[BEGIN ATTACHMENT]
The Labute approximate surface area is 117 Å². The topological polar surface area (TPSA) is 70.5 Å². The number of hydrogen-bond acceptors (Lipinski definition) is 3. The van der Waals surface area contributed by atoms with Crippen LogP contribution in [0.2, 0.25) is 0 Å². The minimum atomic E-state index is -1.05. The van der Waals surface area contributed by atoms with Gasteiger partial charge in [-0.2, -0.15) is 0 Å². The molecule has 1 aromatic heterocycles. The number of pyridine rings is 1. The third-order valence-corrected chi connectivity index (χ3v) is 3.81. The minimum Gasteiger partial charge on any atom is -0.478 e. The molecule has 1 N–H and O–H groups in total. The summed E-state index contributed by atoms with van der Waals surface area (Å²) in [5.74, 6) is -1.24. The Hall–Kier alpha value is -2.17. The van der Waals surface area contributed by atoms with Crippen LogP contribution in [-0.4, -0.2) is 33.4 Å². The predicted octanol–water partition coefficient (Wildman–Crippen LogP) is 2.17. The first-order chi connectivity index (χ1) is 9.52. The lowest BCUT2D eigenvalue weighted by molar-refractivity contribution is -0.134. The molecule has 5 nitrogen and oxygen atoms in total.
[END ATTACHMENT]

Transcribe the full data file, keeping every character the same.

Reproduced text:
The Labute approximate surface area is 117 Å². The topological polar surface area (TPSA) is 70.5 Å². The number of hydrogen-bond acceptors (Lipinski definition) is 3. The van der Waals surface area contributed by atoms with Crippen LogP contribution in [0.2, 0.25) is 0 Å². The minimum atomic E-state index is -1.05. The van der Waals surface area contributed by atoms with Gasteiger partial charge in [-0.2, -0.15) is 0 Å². The molecule has 1 aromatic heterocycles. The number of pyridine rings is 1. The third-order valence-corrected chi connectivity index (χ3v) is 3.81. The minimum Gasteiger partial charge on any atom is -0.478 e. The molecule has 1 N–H and O–H groups in total. The summed E-state index contributed by atoms with van der Waals surface area (Å²) in [5.74, 6) is -1.24. The Hall–Kier alpha value is -2.17. The van der Waals surface area contributed by atoms with Crippen LogP contribution in [-0.4, -0.2) is 33.4 Å². The predicted octanol–water partition coefficient (Wildman–Crippen LogP) is 2.17. The first-order chi connectivity index (χ1) is 9.52. The lowest BCUT2D eigenvalue weighted by molar-refractivity contribution is -0.134. The molecule has 5 nitrogen and oxygen atoms in total.